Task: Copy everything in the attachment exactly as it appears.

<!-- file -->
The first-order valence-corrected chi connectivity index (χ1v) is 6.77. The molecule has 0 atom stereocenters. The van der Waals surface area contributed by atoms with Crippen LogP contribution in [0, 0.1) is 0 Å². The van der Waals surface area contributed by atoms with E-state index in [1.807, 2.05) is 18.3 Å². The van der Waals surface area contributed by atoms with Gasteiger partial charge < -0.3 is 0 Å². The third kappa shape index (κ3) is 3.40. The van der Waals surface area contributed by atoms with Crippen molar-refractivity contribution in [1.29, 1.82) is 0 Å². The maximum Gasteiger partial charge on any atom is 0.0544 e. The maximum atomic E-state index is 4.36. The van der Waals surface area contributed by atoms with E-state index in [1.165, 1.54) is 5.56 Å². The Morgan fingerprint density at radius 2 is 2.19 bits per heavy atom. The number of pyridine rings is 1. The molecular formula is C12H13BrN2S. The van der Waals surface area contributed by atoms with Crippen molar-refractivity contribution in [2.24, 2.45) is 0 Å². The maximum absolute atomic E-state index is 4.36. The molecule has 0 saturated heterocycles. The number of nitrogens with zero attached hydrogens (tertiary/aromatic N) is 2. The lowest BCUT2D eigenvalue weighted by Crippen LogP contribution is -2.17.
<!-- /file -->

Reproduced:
The first-order valence-corrected chi connectivity index (χ1v) is 6.77. The molecule has 0 atom stereocenters. The van der Waals surface area contributed by atoms with Crippen LogP contribution in [0, 0.1) is 0 Å². The van der Waals surface area contributed by atoms with E-state index in [1.807, 2.05) is 18.3 Å². The van der Waals surface area contributed by atoms with Gasteiger partial charge < -0.3 is 0 Å². The third kappa shape index (κ3) is 3.40. The van der Waals surface area contributed by atoms with Crippen molar-refractivity contribution in [1.29, 1.82) is 0 Å². The maximum Gasteiger partial charge on any atom is 0.0544 e. The maximum atomic E-state index is 4.36. The van der Waals surface area contributed by atoms with E-state index in [1.165, 1.54) is 5.56 Å². The Morgan fingerprint density at radius 2 is 2.19 bits per heavy atom. The number of pyridine rings is 1. The molecular formula is C12H13BrN2S. The van der Waals surface area contributed by atoms with Crippen molar-refractivity contribution in [2.24, 2.45) is 0 Å². The maximum absolute atomic E-state index is 4.36. The molecule has 0 saturated heterocycles. The number of nitrogens with zero attached hydrogens (tertiary/aromatic N) is 2. The lowest BCUT2D eigenvalue weighted by Crippen LogP contribution is -2.17.